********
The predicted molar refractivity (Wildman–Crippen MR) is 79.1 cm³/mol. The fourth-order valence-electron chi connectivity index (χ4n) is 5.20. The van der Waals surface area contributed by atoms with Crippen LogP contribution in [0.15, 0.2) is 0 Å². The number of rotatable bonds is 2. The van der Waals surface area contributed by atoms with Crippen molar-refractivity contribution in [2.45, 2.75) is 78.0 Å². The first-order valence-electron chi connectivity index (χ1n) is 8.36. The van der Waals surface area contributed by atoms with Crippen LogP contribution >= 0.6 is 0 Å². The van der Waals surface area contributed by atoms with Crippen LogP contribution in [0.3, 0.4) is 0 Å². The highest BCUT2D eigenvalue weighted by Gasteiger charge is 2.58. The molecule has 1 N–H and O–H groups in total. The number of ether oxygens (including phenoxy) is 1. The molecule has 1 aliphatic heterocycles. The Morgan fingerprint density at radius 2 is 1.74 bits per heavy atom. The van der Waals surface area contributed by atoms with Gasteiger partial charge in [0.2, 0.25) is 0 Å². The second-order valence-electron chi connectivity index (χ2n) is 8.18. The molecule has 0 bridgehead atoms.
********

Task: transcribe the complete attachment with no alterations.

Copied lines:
The predicted molar refractivity (Wildman–Crippen MR) is 79.1 cm³/mol. The fourth-order valence-electron chi connectivity index (χ4n) is 5.20. The van der Waals surface area contributed by atoms with Crippen LogP contribution in [0.15, 0.2) is 0 Å². The number of rotatable bonds is 2. The van der Waals surface area contributed by atoms with Crippen molar-refractivity contribution in [2.45, 2.75) is 78.0 Å². The first-order valence-electron chi connectivity index (χ1n) is 8.36. The van der Waals surface area contributed by atoms with Crippen LogP contribution >= 0.6 is 0 Å². The van der Waals surface area contributed by atoms with Crippen LogP contribution in [0.3, 0.4) is 0 Å². The highest BCUT2D eigenvalue weighted by Gasteiger charge is 2.58. The molecule has 1 N–H and O–H groups in total. The number of ether oxygens (including phenoxy) is 1. The molecule has 1 aliphatic heterocycles. The Morgan fingerprint density at radius 2 is 1.74 bits per heavy atom. The van der Waals surface area contributed by atoms with Gasteiger partial charge in [0.2, 0.25) is 0 Å². The second-order valence-electron chi connectivity index (χ2n) is 8.18. The molecule has 0 bridgehead atoms.